When *Amir read about Clubhouse — an invite-only, audio-based app — he was excited to be part of the new experience. He had heard about it becoming popular among activists and minorities in autocratic countries with restrictions on free speech.
In February, Amir — a gay 35-year-old man living in Egypt — was invited by a friend to a virtual room with around 80 other members on Clubhouse. When the discussion touched on same-sex relationships, “one of the users lashed out and started a homophobic monologue,” he says.
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Amir had signed in using the initials of his first name and his full last name. Later, a screenshot of his profile photo was sent to his boss who, he says, is quite conservative. “If the supervisor hadn’t seen the whole thing as a joke, I might’ve been involved in a major scandal, or even something worse,” he says.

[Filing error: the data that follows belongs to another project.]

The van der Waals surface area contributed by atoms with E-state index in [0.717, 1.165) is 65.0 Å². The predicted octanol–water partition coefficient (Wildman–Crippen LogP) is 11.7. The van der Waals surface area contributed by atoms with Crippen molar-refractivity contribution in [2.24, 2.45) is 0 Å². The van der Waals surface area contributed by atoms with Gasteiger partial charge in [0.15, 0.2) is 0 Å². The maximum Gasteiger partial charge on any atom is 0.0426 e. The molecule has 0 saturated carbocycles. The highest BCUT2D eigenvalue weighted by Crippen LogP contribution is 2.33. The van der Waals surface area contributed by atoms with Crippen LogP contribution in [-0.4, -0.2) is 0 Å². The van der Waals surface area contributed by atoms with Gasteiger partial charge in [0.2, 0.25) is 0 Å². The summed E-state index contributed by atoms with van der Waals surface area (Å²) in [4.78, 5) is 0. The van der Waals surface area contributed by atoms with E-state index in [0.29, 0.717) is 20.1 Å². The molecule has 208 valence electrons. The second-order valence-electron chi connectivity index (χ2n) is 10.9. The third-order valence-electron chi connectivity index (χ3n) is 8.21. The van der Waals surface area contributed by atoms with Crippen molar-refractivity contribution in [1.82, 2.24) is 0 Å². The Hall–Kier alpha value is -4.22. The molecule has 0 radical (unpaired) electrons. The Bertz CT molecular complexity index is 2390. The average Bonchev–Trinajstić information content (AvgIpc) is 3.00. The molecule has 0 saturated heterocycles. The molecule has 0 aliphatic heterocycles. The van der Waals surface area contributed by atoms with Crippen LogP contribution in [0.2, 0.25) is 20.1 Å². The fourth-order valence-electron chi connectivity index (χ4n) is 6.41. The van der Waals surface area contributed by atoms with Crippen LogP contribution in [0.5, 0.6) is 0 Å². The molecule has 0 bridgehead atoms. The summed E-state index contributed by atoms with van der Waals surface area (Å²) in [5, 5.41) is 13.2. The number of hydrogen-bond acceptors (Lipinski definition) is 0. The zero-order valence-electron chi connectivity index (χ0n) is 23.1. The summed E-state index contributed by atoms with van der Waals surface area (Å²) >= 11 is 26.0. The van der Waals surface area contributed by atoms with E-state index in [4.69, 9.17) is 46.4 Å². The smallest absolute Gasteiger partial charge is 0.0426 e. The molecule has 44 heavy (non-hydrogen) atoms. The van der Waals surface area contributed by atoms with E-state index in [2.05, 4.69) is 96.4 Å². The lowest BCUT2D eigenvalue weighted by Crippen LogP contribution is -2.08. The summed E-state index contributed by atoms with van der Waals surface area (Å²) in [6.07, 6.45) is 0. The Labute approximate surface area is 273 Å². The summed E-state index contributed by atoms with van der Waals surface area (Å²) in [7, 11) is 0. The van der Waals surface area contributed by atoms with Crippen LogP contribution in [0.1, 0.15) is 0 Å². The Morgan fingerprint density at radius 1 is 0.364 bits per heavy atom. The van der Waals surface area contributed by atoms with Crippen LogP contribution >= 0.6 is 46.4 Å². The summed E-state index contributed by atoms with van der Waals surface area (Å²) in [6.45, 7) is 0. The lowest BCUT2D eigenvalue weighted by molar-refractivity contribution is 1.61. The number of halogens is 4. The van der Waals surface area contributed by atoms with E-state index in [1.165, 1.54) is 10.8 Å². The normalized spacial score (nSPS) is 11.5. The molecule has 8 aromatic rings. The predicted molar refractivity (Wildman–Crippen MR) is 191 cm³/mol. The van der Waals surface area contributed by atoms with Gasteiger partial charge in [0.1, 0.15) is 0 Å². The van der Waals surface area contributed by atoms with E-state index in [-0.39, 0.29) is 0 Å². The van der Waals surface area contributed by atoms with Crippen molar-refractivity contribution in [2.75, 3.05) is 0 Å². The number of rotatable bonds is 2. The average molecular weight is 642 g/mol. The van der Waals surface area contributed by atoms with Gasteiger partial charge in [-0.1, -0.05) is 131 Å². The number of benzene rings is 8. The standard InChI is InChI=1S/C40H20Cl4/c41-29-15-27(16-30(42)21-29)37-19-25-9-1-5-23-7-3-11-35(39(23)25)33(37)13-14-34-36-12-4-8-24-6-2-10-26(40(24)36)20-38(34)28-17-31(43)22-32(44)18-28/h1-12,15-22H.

After that scare, Amir deleted his profile and headed, incognito, back to other apps frequented by LGBTQ+ Egyptians, like Reddit, Tumblr, and Grindr.
Societal discrimination and persistent harassment
Homosexuality is not explicitly illegal in Egypt’s legal code. However, laws against ‘debauchery’ are routinely used to arrest and charge LGBTQ+ people. The government, judges and prosecutors, as well as state-affiliated media, justify legal persecution of community members as a moral and religious obligation to ‘defend’ the Egyptian society.